WINDHOEK, 1 NOV – Opportunities for engineers, entrepreneurs and research on biomass utilisation are slowly taking shape as the Namibian University of Science and Technology (NUST) charts a path toward harnessing biomass utilisation. A three-year project exploring sustainable biomass utilisation entitled Biomass Utilisation by Sustainable Harvest (BUSH) ran from November 2018 to July 2021, with it unearthing opportunities within the field.
“While bush encroachment constitutes an immense challenge for Namibia, it also opens significant commercial, as well as unprecedented socio-economic and ecological opportunities,” said Professor Hannes van der Walt, Dean Faculty of Engineering. “At NUST we are proud to be taking the lead in shaping these amazing new opportunities for Namibia.”
“Supporting our science institutions is one of the keys to build a strong bush biomass sector in Namibia which is based on knowledge,” Timoteus Mufeti, Environmental Commissioner of the Ministry of Environment, Forestry and Tourism (MEFT) commented. “As the bush biomass sector grows, we have to ensure that equally scientific research capacities are built that can support that growth.
The NUST BUSH project showed that the development of innovative technology in the field of bush biomass utilisation can come from within Namibia for a wide range of value chains that can be taken up now by the private sector to make an economically feasible case.
Financed by the GIZ project on Bush Control and Biomass Utilisation (BCBU) to the tune of N$ 5.3 million, the project identified areas which may be of immense benefit to the private sector and farmers.
“While it is too early to announce any details, we are very much looking forward to further cooperation in this important sector.”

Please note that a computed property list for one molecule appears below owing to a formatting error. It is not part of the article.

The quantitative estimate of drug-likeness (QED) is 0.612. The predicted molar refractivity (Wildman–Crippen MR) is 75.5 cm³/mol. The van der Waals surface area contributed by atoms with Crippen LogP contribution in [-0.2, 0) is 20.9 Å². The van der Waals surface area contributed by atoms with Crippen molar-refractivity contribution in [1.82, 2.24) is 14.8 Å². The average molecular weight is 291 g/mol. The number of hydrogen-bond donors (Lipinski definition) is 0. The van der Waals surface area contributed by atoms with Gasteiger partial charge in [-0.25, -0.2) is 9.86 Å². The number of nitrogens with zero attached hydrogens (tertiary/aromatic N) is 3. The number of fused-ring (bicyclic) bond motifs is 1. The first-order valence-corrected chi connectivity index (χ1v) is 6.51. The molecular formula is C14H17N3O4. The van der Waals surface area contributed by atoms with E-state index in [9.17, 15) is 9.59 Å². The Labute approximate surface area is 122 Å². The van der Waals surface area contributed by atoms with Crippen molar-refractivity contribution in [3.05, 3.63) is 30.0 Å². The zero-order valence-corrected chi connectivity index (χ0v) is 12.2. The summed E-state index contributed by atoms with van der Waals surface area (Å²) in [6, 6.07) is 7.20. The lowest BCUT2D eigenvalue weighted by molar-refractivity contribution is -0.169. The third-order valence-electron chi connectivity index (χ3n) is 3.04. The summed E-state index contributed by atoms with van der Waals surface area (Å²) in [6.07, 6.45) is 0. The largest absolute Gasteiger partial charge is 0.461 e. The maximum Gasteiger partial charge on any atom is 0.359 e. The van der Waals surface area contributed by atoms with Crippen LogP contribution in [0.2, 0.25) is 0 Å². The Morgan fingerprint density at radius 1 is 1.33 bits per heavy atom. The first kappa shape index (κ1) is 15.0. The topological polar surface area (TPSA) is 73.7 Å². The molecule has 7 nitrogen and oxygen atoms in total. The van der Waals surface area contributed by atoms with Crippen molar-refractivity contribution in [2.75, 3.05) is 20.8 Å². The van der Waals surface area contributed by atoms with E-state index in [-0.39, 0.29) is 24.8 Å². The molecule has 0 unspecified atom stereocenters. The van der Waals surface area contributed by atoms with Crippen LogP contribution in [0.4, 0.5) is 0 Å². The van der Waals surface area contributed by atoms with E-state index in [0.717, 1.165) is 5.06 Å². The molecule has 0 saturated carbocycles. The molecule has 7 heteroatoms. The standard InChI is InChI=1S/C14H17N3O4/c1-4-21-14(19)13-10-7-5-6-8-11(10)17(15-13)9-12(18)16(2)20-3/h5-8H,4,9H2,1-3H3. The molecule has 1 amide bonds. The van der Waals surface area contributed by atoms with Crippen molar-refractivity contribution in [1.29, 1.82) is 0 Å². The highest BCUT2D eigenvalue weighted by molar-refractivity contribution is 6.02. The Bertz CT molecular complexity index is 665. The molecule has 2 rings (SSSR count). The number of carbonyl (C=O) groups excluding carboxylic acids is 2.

Bush thinning can translate to a huge potential for job creation, if the harvesting of biomass is done with small, effective, manual bush thinning tools – rather than with large expensive machines. Consequently, the sub-project ‘Optimisation of Manual Bush Control Methods and Technologies’ has developed a prototype for a trolley mounted hydraulic cutter.
Evert Strydom, Principal Investigator of the BUSH project strongly suggested that further research on this cutter is done so that Namibia will have its own locally produced machinery, developed for its specific conditions, by the country’s own
“We want it to be easy to manufacture and accessible to everyone,” he added. The sub-project on ‘Biochar Production, Processing and Testing’, led by Dr. Ibo Zimmermann, Associate Professor in the Faculty of Natural Resources & Spatial Sciences, looked at how biochar can create income for farmers and entrepreneurs as well as benefits for crop and rangelands. The project developed prototypes for stoves that heat water or allow cooking while producing biochar.
Ultimately, this can make biochar production accessible to many Namibians. Biochar can also be instrumental in rangeland restoration and horticulture production: adding biochar to soils can create housing for beneficial microbes, return minerals and increase water holding capacity.